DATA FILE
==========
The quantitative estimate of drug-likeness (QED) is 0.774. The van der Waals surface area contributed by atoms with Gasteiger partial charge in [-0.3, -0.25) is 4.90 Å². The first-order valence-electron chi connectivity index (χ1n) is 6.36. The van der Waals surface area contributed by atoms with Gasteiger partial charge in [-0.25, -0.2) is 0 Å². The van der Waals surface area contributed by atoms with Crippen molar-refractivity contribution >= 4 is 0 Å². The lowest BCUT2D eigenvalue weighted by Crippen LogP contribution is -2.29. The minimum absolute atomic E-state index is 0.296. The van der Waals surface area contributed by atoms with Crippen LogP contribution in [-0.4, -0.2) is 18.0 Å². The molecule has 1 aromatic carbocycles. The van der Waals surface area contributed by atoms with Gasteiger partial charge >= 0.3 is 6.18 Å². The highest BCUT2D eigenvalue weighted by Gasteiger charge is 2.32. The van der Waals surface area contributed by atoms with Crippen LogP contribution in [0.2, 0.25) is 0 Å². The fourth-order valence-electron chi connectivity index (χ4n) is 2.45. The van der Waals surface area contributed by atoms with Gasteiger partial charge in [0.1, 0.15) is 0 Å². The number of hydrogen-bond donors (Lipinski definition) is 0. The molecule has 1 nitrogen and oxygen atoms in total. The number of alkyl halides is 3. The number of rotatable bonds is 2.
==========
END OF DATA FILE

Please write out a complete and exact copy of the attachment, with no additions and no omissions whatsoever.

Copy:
The quantitative estimate of drug-likeness (QED) is 0.774. The van der Waals surface area contributed by atoms with Gasteiger partial charge in [-0.3, -0.25) is 4.90 Å². The first-order valence-electron chi connectivity index (χ1n) is 6.36. The van der Waals surface area contributed by atoms with Gasteiger partial charge in [-0.25, -0.2) is 0 Å². The van der Waals surface area contributed by atoms with Crippen molar-refractivity contribution >= 4 is 0 Å². The lowest BCUT2D eigenvalue weighted by Crippen LogP contribution is -2.29. The minimum absolute atomic E-state index is 0.296. The van der Waals surface area contributed by atoms with Crippen LogP contribution in [-0.4, -0.2) is 18.0 Å². The molecule has 1 aromatic carbocycles. The van der Waals surface area contributed by atoms with Gasteiger partial charge >= 0.3 is 6.18 Å². The highest BCUT2D eigenvalue weighted by Gasteiger charge is 2.32. The van der Waals surface area contributed by atoms with Crippen LogP contribution in [0.2, 0.25) is 0 Å². The fourth-order valence-electron chi connectivity index (χ4n) is 2.45. The van der Waals surface area contributed by atoms with Gasteiger partial charge in [0.1, 0.15) is 0 Å². The number of hydrogen-bond donors (Lipinski definition) is 0. The molecule has 1 nitrogen and oxygen atoms in total. The number of alkyl halides is 3. The number of rotatable bonds is 2.